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Korean J Urol Oncol > Volume 19(4); 2021 > Article
Kim, Ye, Kim, Kim, Lee, Byun, and Oh: Perioperative Outcomes of Different Surgical Methods Among Bladder Cancer Patients Undergoing Radical Cystectomy With Neobladder Urinary Diversion



To compare perioperative outcomes according to surgical methods among bladder cancer patients who underwent radical cystectomy (RC) with neobladder urinary diversion.

Materials and Methods

Between June 2007 and January 2020, 89 bladder cancer patients who received RC with neobladder urinary diversion were enrolled in this study. Patients were stratified into surgical methods – (1) open RC with neobladder (ONB) reconstruction, (2) robot-assisted RC (RARC) with extracorporeal neobladder (ECNB) reconstruction, and (3) RARC with intracorporeal neobladder (ICNB) reconstruction. Perioperative outcomes were compared among the 3 groups, with major complications defined according to Clavien-Dindo grades III– V within 90 days. Logistic regression analysis was performed to identify significant factors for postoperative complications.


Of 89 patients, 28 (31%) had ONB, 31 (35%) had ECNB, and 30 (34%) had ICNB. The median operative time was 471 minutes, and the ICNB group (424.5 minutes) was significantly less than ONB (444.5 minutes) and ECNB groups (542.9 minutes) (p=0.001). Transfusion rate was also significantly less in the ICNB group (13%) (p=0.001). Complications were recorded in 67 patients (75%) and major complications in 22 of all patients (25%). The major complication rate was significantly less in ICNB (13.4%) than in ONB (25%) and ECNB (35%) (p=0.003). Multivariate analysis showed surgical methods (ICNB) (odds ratio [OR], 0.709; p=0.003) and age (OR, 1.150; p=0.001) were significant factors related to occurrence of major postoperative complications.


RARC with ICNB reduces postoperative complications compared to ONB and ECNB.


Radical cystectomy (RC) with extended lympha- denectomy is a standard treatment method for muscle-invasive bladder cancer (MIBC) and high- risk nonmuscle-invasive bladder cancer (NMIBC).1 Since RC became the standard approach for treatment, we have been begun performing RC, we have been trying to reduce complications such as bleeding, facilitate quicker patient recovery. Also, extremely important have been attempts to improve patient satisfaction and quality of life after surgery. As a result, the rate of robot-assisted RC (RARC) has increased in recent decades.2 RARC and open RC have been shown to have no difference in oncologic outcomes.36 Although still somewhat controversial,3,7 recent large meta-analysis studies have shown that RARC outperforms open RC in functional outcome.8 With that in mind, we continue to try to reduce the incision size, and have tried various approaches to completing surgeries with minimal invasiveness.9,10 The current intracorporeal urinary diversion (ICUD) is the result of these efforts. In addition, there have been developments in orthotopic neobladder reconstruction which allows patients to void urine in a similar way to normal and to not require urostomy. There has been controversial for the optimal form of urinary diversion following RC. According to some recent studies, orthotopic neobladder and ileal conduit after RC show similar results in terms of global health status including some data with a better health-related quality of life in urinary outcomes.1113 However, orthotopic neobladder reconstruction patients had significantly better physical function, and were able to pursue a more active life-style than ileal conduit patients. These patients attained urethral voiding with good continence.14,15 Several studies have demonstrated that ileal neobladder urinary diversion is a safe procedure with perioperative and long-term morbidity comparable to ileal conduit diversion.16 And several studies have also demonstrated that orthotopic neobladder reconstruction has advantages for the patient's physical function over ileal conduit diversion.17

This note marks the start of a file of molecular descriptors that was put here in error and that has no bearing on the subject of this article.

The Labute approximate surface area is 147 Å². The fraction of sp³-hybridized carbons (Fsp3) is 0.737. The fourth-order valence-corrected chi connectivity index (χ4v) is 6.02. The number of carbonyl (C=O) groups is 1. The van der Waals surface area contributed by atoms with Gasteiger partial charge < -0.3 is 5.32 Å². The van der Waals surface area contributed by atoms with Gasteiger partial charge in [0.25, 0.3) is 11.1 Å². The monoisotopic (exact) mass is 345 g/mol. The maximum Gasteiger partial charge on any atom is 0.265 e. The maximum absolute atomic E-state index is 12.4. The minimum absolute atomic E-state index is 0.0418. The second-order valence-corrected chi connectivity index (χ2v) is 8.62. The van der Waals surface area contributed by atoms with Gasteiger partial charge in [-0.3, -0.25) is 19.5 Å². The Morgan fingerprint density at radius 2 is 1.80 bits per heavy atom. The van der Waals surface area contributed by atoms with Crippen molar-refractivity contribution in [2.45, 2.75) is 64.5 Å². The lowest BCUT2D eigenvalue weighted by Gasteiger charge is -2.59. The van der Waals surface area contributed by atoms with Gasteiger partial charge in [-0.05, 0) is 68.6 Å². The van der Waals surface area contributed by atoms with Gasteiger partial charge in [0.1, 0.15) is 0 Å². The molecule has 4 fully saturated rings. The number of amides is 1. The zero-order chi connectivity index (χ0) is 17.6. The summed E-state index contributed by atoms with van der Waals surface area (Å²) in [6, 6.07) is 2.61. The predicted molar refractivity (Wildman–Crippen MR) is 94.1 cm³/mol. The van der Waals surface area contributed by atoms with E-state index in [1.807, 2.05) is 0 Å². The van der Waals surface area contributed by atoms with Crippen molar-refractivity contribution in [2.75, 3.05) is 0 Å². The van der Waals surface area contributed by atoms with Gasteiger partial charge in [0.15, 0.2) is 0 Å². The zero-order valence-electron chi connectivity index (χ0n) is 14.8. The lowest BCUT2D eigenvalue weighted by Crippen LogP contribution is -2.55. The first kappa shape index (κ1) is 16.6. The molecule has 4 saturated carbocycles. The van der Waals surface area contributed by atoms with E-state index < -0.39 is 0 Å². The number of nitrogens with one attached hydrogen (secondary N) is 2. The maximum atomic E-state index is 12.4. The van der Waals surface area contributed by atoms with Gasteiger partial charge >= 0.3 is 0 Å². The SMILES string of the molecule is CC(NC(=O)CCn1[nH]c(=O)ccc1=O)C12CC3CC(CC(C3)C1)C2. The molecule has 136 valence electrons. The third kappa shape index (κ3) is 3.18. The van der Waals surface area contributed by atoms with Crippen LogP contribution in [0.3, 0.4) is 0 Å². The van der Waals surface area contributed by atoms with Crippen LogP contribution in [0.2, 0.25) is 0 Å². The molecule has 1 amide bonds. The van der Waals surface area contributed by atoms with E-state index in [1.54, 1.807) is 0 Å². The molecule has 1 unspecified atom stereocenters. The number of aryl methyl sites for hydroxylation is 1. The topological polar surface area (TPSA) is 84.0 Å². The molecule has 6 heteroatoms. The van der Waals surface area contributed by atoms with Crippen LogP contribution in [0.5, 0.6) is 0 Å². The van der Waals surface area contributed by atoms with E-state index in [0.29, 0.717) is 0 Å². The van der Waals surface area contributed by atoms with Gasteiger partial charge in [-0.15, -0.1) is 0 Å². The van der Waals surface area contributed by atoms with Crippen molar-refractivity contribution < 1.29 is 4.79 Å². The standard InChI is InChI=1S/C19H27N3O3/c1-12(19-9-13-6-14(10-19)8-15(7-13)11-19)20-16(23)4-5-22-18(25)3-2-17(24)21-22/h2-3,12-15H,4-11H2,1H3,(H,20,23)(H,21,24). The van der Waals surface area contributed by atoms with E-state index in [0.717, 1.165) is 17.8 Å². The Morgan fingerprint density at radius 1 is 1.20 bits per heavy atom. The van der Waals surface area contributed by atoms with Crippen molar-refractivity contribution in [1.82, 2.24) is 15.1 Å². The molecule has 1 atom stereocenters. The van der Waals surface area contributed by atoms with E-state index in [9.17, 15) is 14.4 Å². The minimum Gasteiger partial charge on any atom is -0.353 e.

Several studies have compared ICUD and extra- corporeal urinary diversion (ECUD).1820 To date however, most studies comparing ICUD and ECUD at RARC have been done with a combination of neobladder and ileal conduit. There are also no studies comparing ONB with ECNB and ICNB respectively. RC with NB is essentially a treatment for bladder cancer, but at the same time, it builds a new urination system for patients. Therefore, maintaining a postoperative patient's quality of life similar to that enjoyed before surgery is also a very important goal of this operation. In that sense, it is extremely important to reduce the occurrence of postoperative complications which significantly degrade quality of life after surgery. Patients with even a single complication are often subject to frequent visits to hospitals and further hospitalizations.